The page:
High soluble CD163 levels correlate with disease progression and inflammation in Kenyan children with perinatal HIV-infection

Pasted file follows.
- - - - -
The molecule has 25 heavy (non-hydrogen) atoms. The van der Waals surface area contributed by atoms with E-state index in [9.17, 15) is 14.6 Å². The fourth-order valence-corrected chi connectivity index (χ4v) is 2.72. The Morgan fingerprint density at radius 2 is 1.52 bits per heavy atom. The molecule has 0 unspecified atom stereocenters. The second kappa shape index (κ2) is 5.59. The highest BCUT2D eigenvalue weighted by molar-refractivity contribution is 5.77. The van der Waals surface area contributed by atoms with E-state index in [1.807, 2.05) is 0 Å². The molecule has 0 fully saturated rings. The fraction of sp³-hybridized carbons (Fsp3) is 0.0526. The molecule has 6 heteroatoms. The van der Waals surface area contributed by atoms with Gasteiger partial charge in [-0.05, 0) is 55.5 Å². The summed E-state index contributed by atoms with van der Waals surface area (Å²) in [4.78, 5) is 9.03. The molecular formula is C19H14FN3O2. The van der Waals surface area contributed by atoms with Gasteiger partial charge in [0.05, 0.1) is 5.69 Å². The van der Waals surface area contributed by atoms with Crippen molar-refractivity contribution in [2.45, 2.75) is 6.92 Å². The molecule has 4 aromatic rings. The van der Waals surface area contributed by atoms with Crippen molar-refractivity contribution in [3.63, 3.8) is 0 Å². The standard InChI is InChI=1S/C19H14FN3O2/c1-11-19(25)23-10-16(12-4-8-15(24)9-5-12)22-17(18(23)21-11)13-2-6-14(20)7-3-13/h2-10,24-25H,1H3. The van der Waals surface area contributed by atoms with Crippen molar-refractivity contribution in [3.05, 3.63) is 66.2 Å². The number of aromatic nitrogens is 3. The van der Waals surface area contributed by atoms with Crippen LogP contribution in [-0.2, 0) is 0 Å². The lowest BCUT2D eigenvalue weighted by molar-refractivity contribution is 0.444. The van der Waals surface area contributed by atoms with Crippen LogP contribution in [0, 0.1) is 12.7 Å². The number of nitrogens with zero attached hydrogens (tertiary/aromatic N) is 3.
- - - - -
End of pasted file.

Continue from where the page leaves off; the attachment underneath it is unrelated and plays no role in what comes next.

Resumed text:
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Objectives:CD163 is a hemoglobin scavenger receptor on monocytes and macrophages, cleaved to soluble CD163 (sCD163) in the plasma following activation. In HIV+ adults, sCD163 is linked to non-AIDS morbidity and predicts mortality, but there is limited data in children. We investigated sCD163 levels in HIV+ children and their correlations with disease progression, immune activation and gut mucosal damage.Design and methods:We quantified sCD163 levels in Kenyan children aged 0–20 years with perinatal HIV infection, including 74 antiretroviral treatment (ART)-naïve (ART−) and 64 virally suppressed on ART (ART+), and 79 HIV unexposed-uninfected controls (HIV−). The cohort was divided into age groups 0–5 (younger) and 5–20 (older) years. Correlations between sCD163 and HIV viral load, %CD8+, CD4+ : CD8+ ratio, markers of T-cell activation and proliferation, and gut mucosal damage were also assessed.Results:ART− children have higher sCD163 levels compared with HIV− and ART+ children (P ≤ 0.01); ART+ have equivalent sCD163 levels to HIV− children. In a prospective analysis, sCD163 levels decreased in older ART− children after 12 months of treatment (P < 0.0001). Regardless of age, sCD163 levels correlate with clinical disease progression measured by %CD4+ T cells, CD4+ : CD8+ T-cell ratios and HIV viral load. sCD163 levels directly correlate with T-cell activation markers CD38, human leukocyte antigen-DR isotype, and Ki67 (P ≤ 0.01).Conclusion:High plasma sCD163 levels in HIV+ children correlate with advancing disease and T-cell activation. ART initiation normalizes sCD163 levels and may alleviate HIV-related morbidities and improve long-term pediatric outcomes.

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